The loss of production capacity in Iraq and Venezuela combined with increased OPEC production to meet growing international demand led to the erosion of excess oil production capacity. In mid 2002, there were more than six million barrels per day of excess production capacity and by mid-2003 the excess was below two million. During much of 2004 and 2005 the spare capacity to produce oil was less than a million barrels per day. A million barrels per day is not enough spare capacity to cover an interruption of supply from most OPEC producers.
OPEC Spare Capacity
In a world that consumes more than 80 million barrels per day of petroleum products that added a significant risk premium to crude oil price and was largely responsible for prices in excess of $40-$50 per barrel.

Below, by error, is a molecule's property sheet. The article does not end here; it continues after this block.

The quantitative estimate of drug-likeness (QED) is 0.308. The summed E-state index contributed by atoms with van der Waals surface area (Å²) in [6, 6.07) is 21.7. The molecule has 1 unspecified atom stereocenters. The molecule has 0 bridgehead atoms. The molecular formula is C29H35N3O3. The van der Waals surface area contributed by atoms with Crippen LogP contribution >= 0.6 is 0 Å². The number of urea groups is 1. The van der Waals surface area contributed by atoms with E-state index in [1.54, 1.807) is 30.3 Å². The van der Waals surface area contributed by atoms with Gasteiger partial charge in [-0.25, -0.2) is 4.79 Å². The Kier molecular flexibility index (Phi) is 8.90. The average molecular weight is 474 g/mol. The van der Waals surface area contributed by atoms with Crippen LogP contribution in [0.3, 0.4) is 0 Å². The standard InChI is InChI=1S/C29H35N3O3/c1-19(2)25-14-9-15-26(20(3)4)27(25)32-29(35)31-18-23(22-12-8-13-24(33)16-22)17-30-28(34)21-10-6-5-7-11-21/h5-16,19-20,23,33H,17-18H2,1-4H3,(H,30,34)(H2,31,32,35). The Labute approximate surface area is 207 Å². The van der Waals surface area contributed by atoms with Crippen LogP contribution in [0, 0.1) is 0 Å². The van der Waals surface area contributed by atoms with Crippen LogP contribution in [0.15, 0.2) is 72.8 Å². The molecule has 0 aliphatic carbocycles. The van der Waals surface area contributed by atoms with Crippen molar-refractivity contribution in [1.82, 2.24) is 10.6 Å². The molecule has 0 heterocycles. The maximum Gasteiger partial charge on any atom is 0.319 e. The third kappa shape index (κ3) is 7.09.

Other major factors contributing to higher prices included a weak dollar and the rapid growth in Asian economies and their petroleum consumption. The 2005 hurricanes and U.S. refinery problems associated with the conversion from MTBE to ethanol as a gasoline additive also contributed to higher prices.
One of the most important factors determining price is the level of petroleum inventories in the U.S. and other consuming countries. Until spare capacity became an issue inventory levels provided an excellent tool for short-term price forecasts. Although not well publicized OPEC has for several years depended on a policy that amounts to world inventory management.